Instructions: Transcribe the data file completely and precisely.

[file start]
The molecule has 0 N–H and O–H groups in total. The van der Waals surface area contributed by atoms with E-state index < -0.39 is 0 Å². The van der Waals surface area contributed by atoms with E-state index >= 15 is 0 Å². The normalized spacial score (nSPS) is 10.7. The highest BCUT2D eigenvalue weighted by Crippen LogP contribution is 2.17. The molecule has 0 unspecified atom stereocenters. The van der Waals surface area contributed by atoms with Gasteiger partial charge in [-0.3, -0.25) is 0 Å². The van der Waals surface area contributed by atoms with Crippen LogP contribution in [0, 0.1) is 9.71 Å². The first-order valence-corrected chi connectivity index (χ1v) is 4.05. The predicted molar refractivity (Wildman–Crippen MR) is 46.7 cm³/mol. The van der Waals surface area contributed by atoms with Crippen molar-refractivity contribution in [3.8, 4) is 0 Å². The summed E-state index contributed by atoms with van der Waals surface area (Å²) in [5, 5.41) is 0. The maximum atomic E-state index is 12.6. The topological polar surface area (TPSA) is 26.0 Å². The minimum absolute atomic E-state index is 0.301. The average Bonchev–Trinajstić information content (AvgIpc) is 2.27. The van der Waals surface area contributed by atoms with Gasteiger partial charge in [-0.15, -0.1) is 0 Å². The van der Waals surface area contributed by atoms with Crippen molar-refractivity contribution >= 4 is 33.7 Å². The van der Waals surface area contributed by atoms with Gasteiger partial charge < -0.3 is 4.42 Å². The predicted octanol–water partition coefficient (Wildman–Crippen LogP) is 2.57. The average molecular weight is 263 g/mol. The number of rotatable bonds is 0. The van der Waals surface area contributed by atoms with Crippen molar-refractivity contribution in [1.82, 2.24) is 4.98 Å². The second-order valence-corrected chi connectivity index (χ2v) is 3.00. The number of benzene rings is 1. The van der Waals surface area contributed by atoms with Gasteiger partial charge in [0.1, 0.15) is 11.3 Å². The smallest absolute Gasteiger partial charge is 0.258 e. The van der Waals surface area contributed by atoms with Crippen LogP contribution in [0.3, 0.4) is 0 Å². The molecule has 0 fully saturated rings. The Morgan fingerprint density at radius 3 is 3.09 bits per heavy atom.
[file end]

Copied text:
The molecule has 0 N–H and O–H groups in total. The van der Waals surface area contributed by atoms with E-state index < -0.39 is 0 Å². The van der Waals surface area contributed by atoms with E-state index >= 15 is 0 Å². The normalized spacial score (nSPS) is 10.7. The highest BCUT2D eigenvalue weighted by Crippen LogP contribution is 2.17. The molecule has 0 unspecified atom stereocenters. The van der Waals surface area contributed by atoms with Gasteiger partial charge in [-0.3, -0.25) is 0 Å². The van der Waals surface area contributed by atoms with Crippen LogP contribution in [0, 0.1) is 9.71 Å². The first-order valence-corrected chi connectivity index (χ1v) is 4.05. The predicted molar refractivity (Wildman–Crippen MR) is 46.7 cm³/mol. The van der Waals surface area contributed by atoms with Crippen molar-refractivity contribution in [3.8, 4) is 0 Å². The summed E-state index contributed by atoms with van der Waals surface area (Å²) in [5, 5.41) is 0. The maximum atomic E-state index is 12.6. The topological polar surface area (TPSA) is 26.0 Å². The minimum absolute atomic E-state index is 0.301. The average Bonchev–Trinajstić information content (AvgIpc) is 2.27. The van der Waals surface area contributed by atoms with Gasteiger partial charge in [-0.15, -0.1) is 0 Å². The van der Waals surface area contributed by atoms with Crippen molar-refractivity contribution >= 4 is 33.7 Å². The van der Waals surface area contributed by atoms with Gasteiger partial charge < -0.3 is 4.42 Å². The predicted octanol–water partition coefficient (Wildman–Crippen LogP) is 2.57. The average molecular weight is 263 g/mol. The number of rotatable bonds is 0. The van der Waals surface area contributed by atoms with Crippen molar-refractivity contribution in [1.82, 2.24) is 4.98 Å². The second-order valence-corrected chi connectivity index (χ2v) is 3.00. The number of benzene rings is 1. The van der Waals surface area contributed by atoms with Gasteiger partial charge in [0.1, 0.15) is 11.3 Å². The smallest absolute Gasteiger partial charge is 0.258 e. The van der Waals surface area contributed by atoms with Crippen LogP contribution in [0.3, 0.4) is 0 Å². The molecule has 0 fully saturated rings. The Morgan fingerprint density at radius 3 is 3.09 bits per heavy atom.